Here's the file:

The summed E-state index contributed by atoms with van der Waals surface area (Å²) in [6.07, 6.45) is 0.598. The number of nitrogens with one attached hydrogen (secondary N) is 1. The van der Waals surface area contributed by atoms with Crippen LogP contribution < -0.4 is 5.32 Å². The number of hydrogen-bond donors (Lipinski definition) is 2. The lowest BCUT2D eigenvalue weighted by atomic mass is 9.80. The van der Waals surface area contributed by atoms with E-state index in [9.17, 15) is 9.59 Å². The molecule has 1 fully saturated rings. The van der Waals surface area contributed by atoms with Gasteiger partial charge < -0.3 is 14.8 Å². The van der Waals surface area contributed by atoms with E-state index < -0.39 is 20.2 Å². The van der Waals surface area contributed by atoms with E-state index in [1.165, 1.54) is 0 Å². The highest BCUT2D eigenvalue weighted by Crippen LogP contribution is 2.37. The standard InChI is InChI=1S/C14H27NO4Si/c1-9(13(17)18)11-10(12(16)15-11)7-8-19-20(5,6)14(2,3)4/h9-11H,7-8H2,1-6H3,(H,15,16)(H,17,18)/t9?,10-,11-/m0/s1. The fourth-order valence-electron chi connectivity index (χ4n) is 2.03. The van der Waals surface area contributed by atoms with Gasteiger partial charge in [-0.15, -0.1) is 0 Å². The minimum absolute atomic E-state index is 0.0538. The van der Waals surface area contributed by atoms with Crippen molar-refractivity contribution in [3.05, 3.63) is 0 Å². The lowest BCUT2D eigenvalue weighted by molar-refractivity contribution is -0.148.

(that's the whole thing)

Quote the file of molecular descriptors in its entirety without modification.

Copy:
The summed E-state index contributed by atoms with van der Waals surface area (Å²) in [6.07, 6.45) is 0.598. The number of nitrogens with one attached hydrogen (secondary N) is 1. The van der Waals surface area contributed by atoms with Crippen LogP contribution < -0.4 is 5.32 Å². The number of hydrogen-bond donors (Lipinski definition) is 2. The lowest BCUT2D eigenvalue weighted by atomic mass is 9.80. The van der Waals surface area contributed by atoms with E-state index in [9.17, 15) is 9.59 Å². The molecule has 1 fully saturated rings. The van der Waals surface area contributed by atoms with Gasteiger partial charge < -0.3 is 14.8 Å². The van der Waals surface area contributed by atoms with E-state index < -0.39 is 20.2 Å². The van der Waals surface area contributed by atoms with E-state index in [1.165, 1.54) is 0 Å². The highest BCUT2D eigenvalue weighted by Crippen LogP contribution is 2.37. The standard InChI is InChI=1S/C14H27NO4Si/c1-9(13(17)18)11-10(12(16)15-11)7-8-19-20(5,6)14(2,3)4/h9-11H,7-8H2,1-6H3,(H,15,16)(H,17,18)/t9?,10-,11-/m0/s1. The fourth-order valence-electron chi connectivity index (χ4n) is 2.03. The van der Waals surface area contributed by atoms with Gasteiger partial charge in [-0.15, -0.1) is 0 Å². The minimum absolute atomic E-state index is 0.0538. The van der Waals surface area contributed by atoms with Crippen molar-refractivity contribution in [3.05, 3.63) is 0 Å². The lowest BCUT2D eigenvalue weighted by molar-refractivity contribution is -0.148.